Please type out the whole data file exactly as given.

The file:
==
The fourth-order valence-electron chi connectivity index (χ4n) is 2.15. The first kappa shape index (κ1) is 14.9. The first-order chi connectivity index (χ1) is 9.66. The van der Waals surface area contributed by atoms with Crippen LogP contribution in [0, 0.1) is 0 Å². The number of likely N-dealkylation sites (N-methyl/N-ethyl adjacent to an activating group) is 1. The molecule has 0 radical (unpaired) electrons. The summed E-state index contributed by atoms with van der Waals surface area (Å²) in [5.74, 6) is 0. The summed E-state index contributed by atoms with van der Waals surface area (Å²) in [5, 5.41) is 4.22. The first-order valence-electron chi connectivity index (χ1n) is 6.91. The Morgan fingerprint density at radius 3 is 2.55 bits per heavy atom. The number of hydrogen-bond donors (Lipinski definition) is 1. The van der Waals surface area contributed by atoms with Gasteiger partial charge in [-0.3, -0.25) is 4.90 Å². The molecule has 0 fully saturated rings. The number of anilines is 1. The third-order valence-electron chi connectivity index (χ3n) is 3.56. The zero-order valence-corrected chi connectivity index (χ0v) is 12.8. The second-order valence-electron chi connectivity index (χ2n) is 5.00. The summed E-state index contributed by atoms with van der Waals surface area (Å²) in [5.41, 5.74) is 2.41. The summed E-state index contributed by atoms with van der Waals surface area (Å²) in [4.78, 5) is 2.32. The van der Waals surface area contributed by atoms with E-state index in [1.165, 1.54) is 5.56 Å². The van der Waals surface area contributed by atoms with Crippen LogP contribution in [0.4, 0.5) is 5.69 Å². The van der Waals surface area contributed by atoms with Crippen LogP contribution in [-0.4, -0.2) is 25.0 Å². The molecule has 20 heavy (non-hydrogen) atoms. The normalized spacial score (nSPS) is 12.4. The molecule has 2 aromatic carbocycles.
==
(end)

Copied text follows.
The fourth-order valence-electron chi connectivity index (χ4n) is 2.15. The first kappa shape index (κ1) is 14.9. The first-order chi connectivity index (χ1) is 9.66. The van der Waals surface area contributed by atoms with Crippen LogP contribution in [0, 0.1) is 0 Å². The number of likely N-dealkylation sites (N-methyl/N-ethyl adjacent to an activating group) is 1. The molecule has 0 radical (unpaired) electrons. The summed E-state index contributed by atoms with van der Waals surface area (Å²) in [5.74, 6) is 0. The summed E-state index contributed by atoms with van der Waals surface area (Å²) in [5, 5.41) is 4.22. The first-order valence-electron chi connectivity index (χ1n) is 6.91. The Morgan fingerprint density at radius 3 is 2.55 bits per heavy atom. The number of hydrogen-bond donors (Lipinski definition) is 1. The van der Waals surface area contributed by atoms with Gasteiger partial charge in [-0.3, -0.25) is 4.90 Å². The molecule has 0 fully saturated rings. The number of anilines is 1. The third-order valence-electron chi connectivity index (χ3n) is 3.56. The zero-order valence-corrected chi connectivity index (χ0v) is 12.8. The second-order valence-electron chi connectivity index (χ2n) is 5.00. The summed E-state index contributed by atoms with van der Waals surface area (Å²) in [5.41, 5.74) is 2.41. The summed E-state index contributed by atoms with van der Waals surface area (Å²) in [4.78, 5) is 2.32. The van der Waals surface area contributed by atoms with E-state index in [1.165, 1.54) is 5.56 Å². The van der Waals surface area contributed by atoms with Crippen LogP contribution in [0.4, 0.5) is 5.69 Å². The van der Waals surface area contributed by atoms with Crippen LogP contribution in [-0.4, -0.2) is 25.0 Å². The molecule has 20 heavy (non-hydrogen) atoms. The normalized spacial score (nSPS) is 12.4. The molecule has 2 aromatic carbocycles.